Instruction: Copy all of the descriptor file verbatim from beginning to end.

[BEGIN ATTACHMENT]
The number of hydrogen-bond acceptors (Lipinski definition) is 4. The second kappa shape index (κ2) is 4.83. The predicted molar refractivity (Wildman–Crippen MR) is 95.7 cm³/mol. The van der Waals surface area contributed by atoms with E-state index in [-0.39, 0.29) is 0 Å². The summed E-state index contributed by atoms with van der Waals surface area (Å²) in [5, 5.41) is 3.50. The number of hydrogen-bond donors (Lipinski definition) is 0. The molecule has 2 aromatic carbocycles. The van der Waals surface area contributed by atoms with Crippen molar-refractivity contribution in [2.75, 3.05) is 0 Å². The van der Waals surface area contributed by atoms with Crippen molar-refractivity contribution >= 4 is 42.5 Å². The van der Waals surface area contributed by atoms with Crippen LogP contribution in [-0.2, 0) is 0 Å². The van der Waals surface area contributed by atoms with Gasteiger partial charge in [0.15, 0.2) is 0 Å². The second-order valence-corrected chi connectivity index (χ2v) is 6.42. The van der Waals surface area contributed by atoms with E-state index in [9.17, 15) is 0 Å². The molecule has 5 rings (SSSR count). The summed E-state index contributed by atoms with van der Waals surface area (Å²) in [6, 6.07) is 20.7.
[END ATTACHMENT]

The number of hydrogen-bond acceptors (Lipinski definition) is 4. The second kappa shape index (κ2) is 4.83. The predicted molar refractivity (Wildman–Crippen MR) is 95.7 cm³/mol. The van der Waals surface area contributed by atoms with E-state index in [-0.39, 0.29) is 0 Å². The summed E-state index contributed by atoms with van der Waals surface area (Å²) in [5, 5.41) is 3.50. The number of hydrogen-bond donors (Lipinski definition) is 0. The molecule has 2 aromatic carbocycles. The van der Waals surface area contributed by atoms with Crippen molar-refractivity contribution in [2.75, 3.05) is 0 Å². The van der Waals surface area contributed by atoms with Crippen molar-refractivity contribution >= 4 is 42.5 Å². The van der Waals surface area contributed by atoms with Crippen LogP contribution in [-0.2, 0) is 0 Å². The van der Waals surface area contributed by atoms with Gasteiger partial charge in [0.15, 0.2) is 0 Å². The second-order valence-corrected chi connectivity index (χ2v) is 6.42. The van der Waals surface area contributed by atoms with E-state index in [9.17, 15) is 0 Å². The molecule has 5 rings (SSSR count). The summed E-state index contributed by atoms with van der Waals surface area (Å²) in [6, 6.07) is 20.7.